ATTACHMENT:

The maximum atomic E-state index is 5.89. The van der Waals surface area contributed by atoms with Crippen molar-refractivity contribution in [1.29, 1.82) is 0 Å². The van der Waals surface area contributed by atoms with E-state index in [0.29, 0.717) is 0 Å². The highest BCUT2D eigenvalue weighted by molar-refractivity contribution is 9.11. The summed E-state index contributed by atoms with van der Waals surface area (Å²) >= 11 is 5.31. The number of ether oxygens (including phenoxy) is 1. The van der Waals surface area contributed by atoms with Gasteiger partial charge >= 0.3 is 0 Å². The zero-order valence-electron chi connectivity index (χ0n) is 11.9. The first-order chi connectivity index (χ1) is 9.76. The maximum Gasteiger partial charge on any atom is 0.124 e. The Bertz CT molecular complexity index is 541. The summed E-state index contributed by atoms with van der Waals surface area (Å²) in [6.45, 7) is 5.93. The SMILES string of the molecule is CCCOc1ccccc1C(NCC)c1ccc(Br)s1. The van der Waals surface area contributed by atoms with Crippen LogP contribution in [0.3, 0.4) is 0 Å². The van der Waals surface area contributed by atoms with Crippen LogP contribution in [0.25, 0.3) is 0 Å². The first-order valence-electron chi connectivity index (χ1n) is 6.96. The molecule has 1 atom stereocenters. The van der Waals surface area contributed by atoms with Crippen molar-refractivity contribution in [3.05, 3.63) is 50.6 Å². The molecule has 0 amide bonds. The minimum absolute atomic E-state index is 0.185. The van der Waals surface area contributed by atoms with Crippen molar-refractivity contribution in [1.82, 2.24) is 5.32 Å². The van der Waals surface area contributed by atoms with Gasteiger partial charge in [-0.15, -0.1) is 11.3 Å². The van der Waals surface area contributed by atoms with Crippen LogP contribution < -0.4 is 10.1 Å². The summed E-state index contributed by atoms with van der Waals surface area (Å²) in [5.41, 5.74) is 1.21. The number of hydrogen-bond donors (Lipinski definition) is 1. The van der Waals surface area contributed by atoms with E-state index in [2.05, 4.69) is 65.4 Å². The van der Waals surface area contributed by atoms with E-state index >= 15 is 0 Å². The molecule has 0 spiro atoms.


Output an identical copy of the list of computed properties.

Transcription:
The maximum atomic E-state index is 5.89. The van der Waals surface area contributed by atoms with Crippen molar-refractivity contribution in [1.29, 1.82) is 0 Å². The van der Waals surface area contributed by atoms with E-state index in [0.29, 0.717) is 0 Å². The highest BCUT2D eigenvalue weighted by molar-refractivity contribution is 9.11. The summed E-state index contributed by atoms with van der Waals surface area (Å²) >= 11 is 5.31. The number of ether oxygens (including phenoxy) is 1. The van der Waals surface area contributed by atoms with Gasteiger partial charge >= 0.3 is 0 Å². The zero-order valence-electron chi connectivity index (χ0n) is 11.9. The first-order chi connectivity index (χ1) is 9.76. The maximum Gasteiger partial charge on any atom is 0.124 e. The Bertz CT molecular complexity index is 541. The summed E-state index contributed by atoms with van der Waals surface area (Å²) in [6.45, 7) is 5.93. The SMILES string of the molecule is CCCOc1ccccc1C(NCC)c1ccc(Br)s1. The van der Waals surface area contributed by atoms with Crippen LogP contribution in [0.3, 0.4) is 0 Å². The van der Waals surface area contributed by atoms with Crippen LogP contribution in [0.25, 0.3) is 0 Å². The first-order valence-electron chi connectivity index (χ1n) is 6.96. The molecule has 1 atom stereocenters. The van der Waals surface area contributed by atoms with Crippen molar-refractivity contribution in [3.05, 3.63) is 50.6 Å². The molecule has 0 amide bonds. The minimum absolute atomic E-state index is 0.185. The van der Waals surface area contributed by atoms with Crippen molar-refractivity contribution in [1.82, 2.24) is 5.32 Å². The van der Waals surface area contributed by atoms with Gasteiger partial charge in [-0.15, -0.1) is 11.3 Å². The van der Waals surface area contributed by atoms with Crippen LogP contribution < -0.4 is 10.1 Å². The summed E-state index contributed by atoms with van der Waals surface area (Å²) in [5.41, 5.74) is 1.21. The number of hydrogen-bond donors (Lipinski definition) is 1. The van der Waals surface area contributed by atoms with E-state index in [2.05, 4.69) is 65.4 Å². The van der Waals surface area contributed by atoms with E-state index >= 15 is 0 Å². The molecule has 0 spiro atoms.